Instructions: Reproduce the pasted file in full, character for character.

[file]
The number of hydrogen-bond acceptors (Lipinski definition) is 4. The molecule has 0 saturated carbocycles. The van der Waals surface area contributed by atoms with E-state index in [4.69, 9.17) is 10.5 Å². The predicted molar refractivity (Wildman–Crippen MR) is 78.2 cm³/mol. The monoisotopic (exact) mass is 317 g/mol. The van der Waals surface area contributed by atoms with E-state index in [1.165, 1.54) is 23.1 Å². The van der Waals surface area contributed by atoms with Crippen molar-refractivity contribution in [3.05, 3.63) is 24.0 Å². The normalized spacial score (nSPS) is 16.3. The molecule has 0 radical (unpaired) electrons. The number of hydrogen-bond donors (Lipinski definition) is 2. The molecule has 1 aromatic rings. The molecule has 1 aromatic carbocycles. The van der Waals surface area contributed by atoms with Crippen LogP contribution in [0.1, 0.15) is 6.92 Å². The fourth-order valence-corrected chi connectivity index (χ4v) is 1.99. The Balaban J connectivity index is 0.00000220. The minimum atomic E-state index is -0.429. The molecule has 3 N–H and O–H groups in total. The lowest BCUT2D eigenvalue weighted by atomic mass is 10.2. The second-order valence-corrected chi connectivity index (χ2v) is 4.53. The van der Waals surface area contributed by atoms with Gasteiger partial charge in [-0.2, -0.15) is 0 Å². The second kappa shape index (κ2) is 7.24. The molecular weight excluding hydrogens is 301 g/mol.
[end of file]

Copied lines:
The number of hydrogen-bond acceptors (Lipinski definition) is 4. The molecule has 0 saturated carbocycles. The van der Waals surface area contributed by atoms with E-state index in [4.69, 9.17) is 10.5 Å². The predicted molar refractivity (Wildman–Crippen MR) is 78.2 cm³/mol. The monoisotopic (exact) mass is 317 g/mol. The van der Waals surface area contributed by atoms with E-state index in [1.165, 1.54) is 23.1 Å². The van der Waals surface area contributed by atoms with Crippen molar-refractivity contribution in [3.05, 3.63) is 24.0 Å². The normalized spacial score (nSPS) is 16.3. The molecule has 0 radical (unpaired) electrons. The number of hydrogen-bond donors (Lipinski definition) is 2. The molecule has 1 aromatic rings. The molecule has 1 aromatic carbocycles. The van der Waals surface area contributed by atoms with Crippen LogP contribution in [0.1, 0.15) is 6.92 Å². The fourth-order valence-corrected chi connectivity index (χ4v) is 1.99. The Balaban J connectivity index is 0.00000220. The minimum atomic E-state index is -0.429. The molecule has 3 N–H and O–H groups in total. The lowest BCUT2D eigenvalue weighted by atomic mass is 10.2. The second-order valence-corrected chi connectivity index (χ2v) is 4.53. The van der Waals surface area contributed by atoms with Gasteiger partial charge in [-0.2, -0.15) is 0 Å². The second kappa shape index (κ2) is 7.24. The molecular weight excluding hydrogens is 301 g/mol.